Guam Department of Labor Director David Dell'Isola on Wednesday told senators his agency has put on hold for investigation a number of suspected fraudulent unemployment claims.
Dell'Isola said in the course of review or investigation, some claimants would tell on their co-workers.
"As we are calling and fixing and checking out fraud claims, they are often the ones that will say if I don't get it then (also) my other co-workers and they report that," he said.
Labor, he said, has been finding unemployment claims filed by people who have not lost jobs.
He said it doesn't take a rocket scientist to figure out when a claim is a fraud and not just a mistake or oversight.
"We are seeing that we are getting claims from poor countries. We are seeing claims from the U.S. mainland which have no ties to Guam. We are seeing identity theft in claims going in," he said.
There are also "duplicate claims" and "false claims," he said.
Sen. Régine Biscoe Lee's labor committee held an oversight hearing on the Guam Department of Labor's Pandemic Unemployment Assistance program.
Lee and other senators pressed Dell'Isola if there's any investigation into a possible breach of privacy or confidentiality laws by any Guam Labor personnel.
Dell'Isola told senators that when he learned about a possible breach of confidentiality or breach of privacy, "we quickly went down and started looking and investigating."
"To this date, there was no evidence that anything came out of my department," he said.
Dell'Isola said he likes to think the measures in place are "strong."
"But of course nothing is ever perfect in this island and this community. I assure you as I assure everybody that if we hear of any person that breaches this confidentiality or privacy, I will be the first one to make sure we forward those names to the AG and to the U.S. (Inspector General) for possible prosecution," he told senators.
Sen. Louise Muna, at the oversight hearing, asked whether there have been cases similar to hers and whether there are options for them.
Muna applied for and later withdrew her unemployment aid application. The senator said it was a genuine mistake.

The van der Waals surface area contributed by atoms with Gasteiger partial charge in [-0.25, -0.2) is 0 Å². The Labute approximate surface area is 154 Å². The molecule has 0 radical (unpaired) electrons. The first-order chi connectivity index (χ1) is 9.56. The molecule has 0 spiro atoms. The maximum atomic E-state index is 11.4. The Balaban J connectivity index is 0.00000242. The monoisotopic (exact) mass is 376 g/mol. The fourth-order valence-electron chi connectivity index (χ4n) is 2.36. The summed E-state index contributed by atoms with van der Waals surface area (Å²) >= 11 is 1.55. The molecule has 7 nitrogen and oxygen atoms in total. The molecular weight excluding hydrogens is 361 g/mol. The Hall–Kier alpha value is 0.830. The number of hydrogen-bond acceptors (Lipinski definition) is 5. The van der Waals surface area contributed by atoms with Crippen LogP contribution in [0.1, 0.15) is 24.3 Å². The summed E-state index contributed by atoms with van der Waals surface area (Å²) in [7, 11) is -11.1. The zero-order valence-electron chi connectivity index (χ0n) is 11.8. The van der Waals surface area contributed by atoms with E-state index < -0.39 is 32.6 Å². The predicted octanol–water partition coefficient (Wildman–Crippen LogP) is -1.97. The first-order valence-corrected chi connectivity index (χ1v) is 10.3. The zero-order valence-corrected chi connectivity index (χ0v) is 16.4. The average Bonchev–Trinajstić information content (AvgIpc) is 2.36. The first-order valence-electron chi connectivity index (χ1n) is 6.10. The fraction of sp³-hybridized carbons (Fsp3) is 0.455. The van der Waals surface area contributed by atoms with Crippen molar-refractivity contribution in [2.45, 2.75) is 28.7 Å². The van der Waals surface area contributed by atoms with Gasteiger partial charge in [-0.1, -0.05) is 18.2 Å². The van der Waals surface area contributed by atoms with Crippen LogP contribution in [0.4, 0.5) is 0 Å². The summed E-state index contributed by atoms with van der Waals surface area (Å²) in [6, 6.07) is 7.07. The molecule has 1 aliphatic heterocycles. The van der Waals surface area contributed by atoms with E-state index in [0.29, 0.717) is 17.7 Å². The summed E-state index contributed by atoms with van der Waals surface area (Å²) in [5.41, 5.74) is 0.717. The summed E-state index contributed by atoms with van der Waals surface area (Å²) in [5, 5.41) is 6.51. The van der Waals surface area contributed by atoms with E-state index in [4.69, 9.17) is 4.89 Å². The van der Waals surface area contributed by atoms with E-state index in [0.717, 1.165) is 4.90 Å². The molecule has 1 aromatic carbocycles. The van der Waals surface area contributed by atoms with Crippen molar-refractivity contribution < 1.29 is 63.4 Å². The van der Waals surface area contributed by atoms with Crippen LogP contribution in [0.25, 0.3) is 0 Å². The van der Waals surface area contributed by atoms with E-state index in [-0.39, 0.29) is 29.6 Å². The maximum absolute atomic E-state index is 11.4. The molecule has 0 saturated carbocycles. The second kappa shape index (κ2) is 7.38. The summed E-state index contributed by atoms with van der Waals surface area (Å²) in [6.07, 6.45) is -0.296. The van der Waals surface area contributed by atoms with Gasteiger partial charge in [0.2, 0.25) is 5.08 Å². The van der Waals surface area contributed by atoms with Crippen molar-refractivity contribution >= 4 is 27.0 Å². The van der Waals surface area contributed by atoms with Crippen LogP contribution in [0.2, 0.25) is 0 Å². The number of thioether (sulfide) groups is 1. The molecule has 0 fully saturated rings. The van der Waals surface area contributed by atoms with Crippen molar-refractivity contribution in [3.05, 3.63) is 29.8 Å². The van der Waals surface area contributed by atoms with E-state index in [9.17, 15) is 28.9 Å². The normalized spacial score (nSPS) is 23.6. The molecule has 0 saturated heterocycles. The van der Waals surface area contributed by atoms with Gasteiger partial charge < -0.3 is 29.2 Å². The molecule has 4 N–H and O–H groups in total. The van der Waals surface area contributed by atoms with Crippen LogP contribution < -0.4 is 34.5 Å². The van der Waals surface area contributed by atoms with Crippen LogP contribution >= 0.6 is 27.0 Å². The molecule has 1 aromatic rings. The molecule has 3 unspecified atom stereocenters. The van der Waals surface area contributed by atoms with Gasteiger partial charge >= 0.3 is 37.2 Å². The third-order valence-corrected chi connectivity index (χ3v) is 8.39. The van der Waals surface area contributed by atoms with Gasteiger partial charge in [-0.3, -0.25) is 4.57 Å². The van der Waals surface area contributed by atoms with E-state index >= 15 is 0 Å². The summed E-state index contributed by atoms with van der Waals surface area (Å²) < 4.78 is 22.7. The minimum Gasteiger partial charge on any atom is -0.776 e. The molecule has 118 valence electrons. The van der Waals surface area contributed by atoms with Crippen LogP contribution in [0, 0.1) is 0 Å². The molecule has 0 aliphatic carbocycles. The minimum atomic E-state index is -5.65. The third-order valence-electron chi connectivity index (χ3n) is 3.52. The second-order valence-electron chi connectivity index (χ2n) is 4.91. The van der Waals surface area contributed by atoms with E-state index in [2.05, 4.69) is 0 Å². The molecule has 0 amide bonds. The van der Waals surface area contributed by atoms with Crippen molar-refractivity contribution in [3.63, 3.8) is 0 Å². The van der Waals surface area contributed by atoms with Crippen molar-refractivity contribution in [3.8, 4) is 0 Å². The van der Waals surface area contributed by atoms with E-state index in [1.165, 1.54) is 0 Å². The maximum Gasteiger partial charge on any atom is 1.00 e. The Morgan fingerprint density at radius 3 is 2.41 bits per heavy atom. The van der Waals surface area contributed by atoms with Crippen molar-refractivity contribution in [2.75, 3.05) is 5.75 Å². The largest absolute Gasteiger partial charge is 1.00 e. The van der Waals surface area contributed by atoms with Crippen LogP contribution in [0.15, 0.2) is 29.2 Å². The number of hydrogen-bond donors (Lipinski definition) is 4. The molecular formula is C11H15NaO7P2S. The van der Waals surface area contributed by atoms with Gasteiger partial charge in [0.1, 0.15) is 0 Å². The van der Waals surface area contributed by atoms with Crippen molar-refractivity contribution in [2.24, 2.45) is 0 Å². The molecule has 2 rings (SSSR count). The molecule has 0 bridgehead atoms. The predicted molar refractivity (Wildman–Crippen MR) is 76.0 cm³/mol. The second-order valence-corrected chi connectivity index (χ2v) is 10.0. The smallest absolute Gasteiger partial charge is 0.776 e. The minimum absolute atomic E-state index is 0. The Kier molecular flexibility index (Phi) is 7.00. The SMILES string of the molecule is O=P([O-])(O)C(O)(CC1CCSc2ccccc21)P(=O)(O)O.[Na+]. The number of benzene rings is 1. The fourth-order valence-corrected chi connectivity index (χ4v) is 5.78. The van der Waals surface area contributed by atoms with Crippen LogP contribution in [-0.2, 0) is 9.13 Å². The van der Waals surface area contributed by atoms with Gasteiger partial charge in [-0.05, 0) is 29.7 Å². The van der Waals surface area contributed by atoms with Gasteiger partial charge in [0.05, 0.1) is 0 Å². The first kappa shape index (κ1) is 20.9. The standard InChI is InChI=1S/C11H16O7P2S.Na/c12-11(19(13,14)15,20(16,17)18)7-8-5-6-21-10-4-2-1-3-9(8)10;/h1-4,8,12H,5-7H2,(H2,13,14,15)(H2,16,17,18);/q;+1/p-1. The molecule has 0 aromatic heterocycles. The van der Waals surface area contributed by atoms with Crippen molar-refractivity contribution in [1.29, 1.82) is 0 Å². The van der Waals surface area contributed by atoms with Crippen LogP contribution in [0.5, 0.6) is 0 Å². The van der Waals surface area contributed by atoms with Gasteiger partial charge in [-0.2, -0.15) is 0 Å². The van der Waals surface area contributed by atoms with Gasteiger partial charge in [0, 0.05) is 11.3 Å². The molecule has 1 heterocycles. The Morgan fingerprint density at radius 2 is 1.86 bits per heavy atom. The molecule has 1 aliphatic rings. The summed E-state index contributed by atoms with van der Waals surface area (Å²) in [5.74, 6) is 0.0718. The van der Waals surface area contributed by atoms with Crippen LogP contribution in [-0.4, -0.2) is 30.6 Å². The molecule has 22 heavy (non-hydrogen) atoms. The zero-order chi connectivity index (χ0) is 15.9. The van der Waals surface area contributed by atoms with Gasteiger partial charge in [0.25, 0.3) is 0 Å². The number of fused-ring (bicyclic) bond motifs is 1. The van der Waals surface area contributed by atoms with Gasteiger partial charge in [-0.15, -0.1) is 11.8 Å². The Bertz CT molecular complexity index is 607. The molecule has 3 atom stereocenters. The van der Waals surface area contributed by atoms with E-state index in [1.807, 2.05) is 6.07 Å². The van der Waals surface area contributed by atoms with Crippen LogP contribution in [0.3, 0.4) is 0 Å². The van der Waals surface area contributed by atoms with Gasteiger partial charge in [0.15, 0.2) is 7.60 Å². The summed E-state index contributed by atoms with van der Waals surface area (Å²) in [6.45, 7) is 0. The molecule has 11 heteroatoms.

The senator said she lost all her income from her business license as a musician and as a certified gym instructor, and didn't realize until later that she is ineligible to apply because she still has a job as a senator earning $55,000-plus a year that was not impacted by the COVID-19 pandemic.
Senators asked how much is left of the initial $276 million released by the U.S. Department of Labor.
Dell'Isola said Guam Labor has so far processed nearly $120 million in unemployment benefits, inclusive of taxes. About $41 million should show up in bank accounts by Monday or Tuesday.
This means only about 40% has been used, he said.
Dell'Isola said he plans on requesting the second allotment from U.S. Labor once his agency has already processed at least 75% of the initial amount. He asked for a total budget of $924 million.
To date, 32,913 workers have been laid off, furloughed or got work hour reduction as a direct result of the COVID-19 pandemic, he said.
This is based on the reporting of 1,856 employers on hireguam.com.
Dell'Isola said there have been at least 29,432 initial unemployment claims filed.
In responding to senators' questions, Dell'Isola said if he can go back in time, he would have "staffed 100" people to help with the PUA program during the pandemic.
He gave kudos to Labor economist Gary Hiles for his initial estimate of 38,000 workers to be impacted by the pandemic using statistical models.
"That's fairly accurate," he said.
With nearly 33,000 actual displaced workers, the number has been "slowing down" recently. It used to grow by thousands a day to just hundreds a day.
"We are starting to reach that plateau," he said, barring additional quarantine measures and spikes in COVID-19 cases.